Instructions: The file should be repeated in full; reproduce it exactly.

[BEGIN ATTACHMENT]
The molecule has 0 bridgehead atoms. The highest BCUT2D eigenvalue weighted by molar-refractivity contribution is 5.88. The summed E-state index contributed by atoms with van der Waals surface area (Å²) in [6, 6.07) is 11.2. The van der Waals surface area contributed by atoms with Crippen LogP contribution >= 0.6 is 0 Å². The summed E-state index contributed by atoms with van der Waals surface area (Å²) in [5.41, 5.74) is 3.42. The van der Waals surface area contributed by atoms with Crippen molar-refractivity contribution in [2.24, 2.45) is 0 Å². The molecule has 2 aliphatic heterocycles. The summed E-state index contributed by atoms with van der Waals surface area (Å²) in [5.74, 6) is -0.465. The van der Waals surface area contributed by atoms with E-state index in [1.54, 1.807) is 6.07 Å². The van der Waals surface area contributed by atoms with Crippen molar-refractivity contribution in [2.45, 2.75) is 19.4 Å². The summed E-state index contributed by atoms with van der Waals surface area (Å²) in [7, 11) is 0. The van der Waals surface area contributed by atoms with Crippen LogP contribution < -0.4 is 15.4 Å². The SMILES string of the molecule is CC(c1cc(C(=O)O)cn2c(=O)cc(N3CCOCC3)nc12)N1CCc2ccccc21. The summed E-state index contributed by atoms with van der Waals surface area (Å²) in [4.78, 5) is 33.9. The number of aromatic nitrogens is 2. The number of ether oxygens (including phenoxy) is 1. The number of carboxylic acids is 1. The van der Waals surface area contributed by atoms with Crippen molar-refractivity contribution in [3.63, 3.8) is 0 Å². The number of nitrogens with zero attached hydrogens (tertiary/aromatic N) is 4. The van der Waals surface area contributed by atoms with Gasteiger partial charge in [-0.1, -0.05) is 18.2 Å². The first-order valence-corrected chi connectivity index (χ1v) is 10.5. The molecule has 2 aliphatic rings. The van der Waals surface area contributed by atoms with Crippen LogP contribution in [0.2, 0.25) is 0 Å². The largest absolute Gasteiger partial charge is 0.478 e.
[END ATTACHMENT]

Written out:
The molecule has 0 bridgehead atoms. The highest BCUT2D eigenvalue weighted by molar-refractivity contribution is 5.88. The summed E-state index contributed by atoms with van der Waals surface area (Å²) in [6, 6.07) is 11.2. The van der Waals surface area contributed by atoms with Crippen LogP contribution >= 0.6 is 0 Å². The summed E-state index contributed by atoms with van der Waals surface area (Å²) in [5.41, 5.74) is 3.42. The van der Waals surface area contributed by atoms with Crippen molar-refractivity contribution in [2.24, 2.45) is 0 Å². The molecule has 2 aliphatic heterocycles. The summed E-state index contributed by atoms with van der Waals surface area (Å²) in [5.74, 6) is -0.465. The van der Waals surface area contributed by atoms with E-state index in [1.54, 1.807) is 6.07 Å². The van der Waals surface area contributed by atoms with Crippen molar-refractivity contribution in [2.45, 2.75) is 19.4 Å². The summed E-state index contributed by atoms with van der Waals surface area (Å²) in [7, 11) is 0. The van der Waals surface area contributed by atoms with Crippen LogP contribution < -0.4 is 15.4 Å². The SMILES string of the molecule is CC(c1cc(C(=O)O)cn2c(=O)cc(N3CCOCC3)nc12)N1CCc2ccccc21. The summed E-state index contributed by atoms with van der Waals surface area (Å²) in [4.78, 5) is 33.9. The number of aromatic nitrogens is 2. The number of ether oxygens (including phenoxy) is 1. The number of carboxylic acids is 1. The van der Waals surface area contributed by atoms with Crippen molar-refractivity contribution in [3.63, 3.8) is 0 Å². The number of nitrogens with zero attached hydrogens (tertiary/aromatic N) is 4. The van der Waals surface area contributed by atoms with Gasteiger partial charge in [-0.1, -0.05) is 18.2 Å². The first-order valence-corrected chi connectivity index (χ1v) is 10.5. The molecule has 2 aliphatic rings. The van der Waals surface area contributed by atoms with Crippen LogP contribution in [0.2, 0.25) is 0 Å². The largest absolute Gasteiger partial charge is 0.478 e.